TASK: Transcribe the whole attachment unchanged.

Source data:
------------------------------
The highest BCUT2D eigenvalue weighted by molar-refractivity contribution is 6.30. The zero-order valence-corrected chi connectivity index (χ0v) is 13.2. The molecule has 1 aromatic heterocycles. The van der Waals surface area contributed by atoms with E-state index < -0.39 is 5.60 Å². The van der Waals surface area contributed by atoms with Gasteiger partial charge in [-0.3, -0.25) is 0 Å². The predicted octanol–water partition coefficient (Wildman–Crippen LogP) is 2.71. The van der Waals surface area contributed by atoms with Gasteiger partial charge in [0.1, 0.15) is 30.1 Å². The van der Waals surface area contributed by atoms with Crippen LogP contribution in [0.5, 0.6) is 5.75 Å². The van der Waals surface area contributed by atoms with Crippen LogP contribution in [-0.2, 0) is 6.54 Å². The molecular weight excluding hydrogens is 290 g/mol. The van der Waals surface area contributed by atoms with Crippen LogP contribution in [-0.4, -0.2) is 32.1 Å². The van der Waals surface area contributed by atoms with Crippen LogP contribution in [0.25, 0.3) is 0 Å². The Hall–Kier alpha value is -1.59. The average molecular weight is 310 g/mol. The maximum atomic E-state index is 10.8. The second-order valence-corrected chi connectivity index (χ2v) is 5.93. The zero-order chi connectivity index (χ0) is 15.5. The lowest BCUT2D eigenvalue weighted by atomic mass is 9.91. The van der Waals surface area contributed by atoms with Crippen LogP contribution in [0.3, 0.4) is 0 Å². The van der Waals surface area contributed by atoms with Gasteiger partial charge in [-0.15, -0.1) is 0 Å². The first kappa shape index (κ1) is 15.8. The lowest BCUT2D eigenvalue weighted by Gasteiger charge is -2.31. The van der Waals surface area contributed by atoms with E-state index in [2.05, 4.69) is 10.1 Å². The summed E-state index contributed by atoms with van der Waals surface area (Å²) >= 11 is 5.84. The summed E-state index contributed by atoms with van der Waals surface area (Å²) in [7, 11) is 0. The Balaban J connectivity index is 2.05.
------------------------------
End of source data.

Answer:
The highest BCUT2D eigenvalue weighted by molar-refractivity contribution is 6.30. The zero-order valence-corrected chi connectivity index (χ0v) is 13.2. The molecule has 1 aromatic heterocycles. The van der Waals surface area contributed by atoms with E-state index < -0.39 is 5.60 Å². The van der Waals surface area contributed by atoms with Gasteiger partial charge in [-0.3, -0.25) is 0 Å². The predicted octanol–water partition coefficient (Wildman–Crippen LogP) is 2.71. The van der Waals surface area contributed by atoms with Gasteiger partial charge in [0.1, 0.15) is 30.1 Å². The van der Waals surface area contributed by atoms with Crippen LogP contribution in [0.5, 0.6) is 5.75 Å². The van der Waals surface area contributed by atoms with Crippen LogP contribution in [-0.2, 0) is 6.54 Å². The molecular weight excluding hydrogens is 290 g/mol. The van der Waals surface area contributed by atoms with Crippen LogP contribution in [-0.4, -0.2) is 32.1 Å². The van der Waals surface area contributed by atoms with Crippen LogP contribution in [0.25, 0.3) is 0 Å². The Hall–Kier alpha value is -1.59. The average molecular weight is 310 g/mol. The maximum atomic E-state index is 10.8. The second-order valence-corrected chi connectivity index (χ2v) is 5.93. The zero-order chi connectivity index (χ0) is 15.5. The lowest BCUT2D eigenvalue weighted by atomic mass is 9.91. The van der Waals surface area contributed by atoms with Crippen LogP contribution in [0.3, 0.4) is 0 Å². The van der Waals surface area contributed by atoms with Gasteiger partial charge in [-0.15, -0.1) is 0 Å². The first kappa shape index (κ1) is 15.8. The lowest BCUT2D eigenvalue weighted by Gasteiger charge is -2.31. The van der Waals surface area contributed by atoms with E-state index in [2.05, 4.69) is 10.1 Å². The summed E-state index contributed by atoms with van der Waals surface area (Å²) >= 11 is 5.84. The summed E-state index contributed by atoms with van der Waals surface area (Å²) in [7, 11) is 0. The Balaban J connectivity index is 2.05.